Never Another

Hate the title. Am sick of the story myself (that’s what happens after countless rounds of obsessive editing). But I had to subject you to it anyway.

I added a link on the sidebar to my short story, “Never Another.” I wrote it in the summer of 2004 for a contest sponsored by Westbow Publishing and WORLD magazine. I wound up as a finalist (top ten out of more than 1000, which was rather cool), which led to an invitation from Westbow to submit a novel. Since I didn’t have a novel to submit, I had to write one. And that’s what led to the manuscript I recently finished.

Yes, I know, you’re wondering what the big deal is about querying agents if I was invited to send the novel to Westbow. Well, that arrangement didn’t work out so well. The acquisitions editor that invited me to submit has since left the publisher, and now I have no “in” at Westbow anymore. That’s how it goes with the shifting sands of publishing.

Anyway, you can read the story if you’d like to, or you are free to skip it! Just wanted to put it out there.

One more little tidbit of information–with this story, I earned the nickname in my writers’ group of Super Sappy Girl. Be warned.


2 thoughts on “Never Another

  1. Just reread “Never Another.” I liked it even better this time around! No wonder you were a finalist in the contest. It’s a very moving story.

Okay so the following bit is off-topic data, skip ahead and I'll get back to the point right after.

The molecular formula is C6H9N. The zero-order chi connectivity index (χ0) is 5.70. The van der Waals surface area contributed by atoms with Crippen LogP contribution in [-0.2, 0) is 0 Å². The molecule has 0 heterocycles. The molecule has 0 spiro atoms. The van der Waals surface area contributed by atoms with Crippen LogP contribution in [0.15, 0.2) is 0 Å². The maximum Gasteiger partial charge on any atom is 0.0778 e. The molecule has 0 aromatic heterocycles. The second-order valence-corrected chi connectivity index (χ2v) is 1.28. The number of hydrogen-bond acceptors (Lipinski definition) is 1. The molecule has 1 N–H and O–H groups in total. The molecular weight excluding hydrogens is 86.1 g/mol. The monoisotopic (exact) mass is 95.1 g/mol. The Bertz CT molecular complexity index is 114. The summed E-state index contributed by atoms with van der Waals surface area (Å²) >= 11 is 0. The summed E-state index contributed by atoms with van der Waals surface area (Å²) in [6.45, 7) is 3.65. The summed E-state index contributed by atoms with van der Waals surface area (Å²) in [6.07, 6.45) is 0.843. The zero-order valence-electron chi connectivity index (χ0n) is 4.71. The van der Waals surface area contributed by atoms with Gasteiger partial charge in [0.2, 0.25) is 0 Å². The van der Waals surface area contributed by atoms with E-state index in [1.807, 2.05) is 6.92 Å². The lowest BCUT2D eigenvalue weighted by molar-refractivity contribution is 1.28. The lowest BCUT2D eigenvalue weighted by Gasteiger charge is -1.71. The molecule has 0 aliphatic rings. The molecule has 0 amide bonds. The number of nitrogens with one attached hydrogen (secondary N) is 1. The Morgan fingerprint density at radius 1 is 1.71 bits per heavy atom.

Wasn’t that an amazing experience? So many of us sat glued to our computers for weeks, waiting for each new story, each new comment. I was enthralled by it all, and I wasn’t even a finalist–so I can only imagine what it was like for you and Jamie and the others. I don’t know how you survived some of the rude remarks. . .while others must have sent you soaring!

    But the most amazing thing to come from the contest experience was that you parked your face in front of a computer screen and wrote a wonderful novel, inspired by your invitation to submit one. You are a story teller–that is a gift you have from God. But against much adversity, you persevered–you wrote and rewrote and edited and polished a fine piece of work. And you should feel GREAT about that. Heck, I feel GREAT vicariously for you! I hope some of your spunk and grit–not to mention some of your talent–rubs off on me. . . . .

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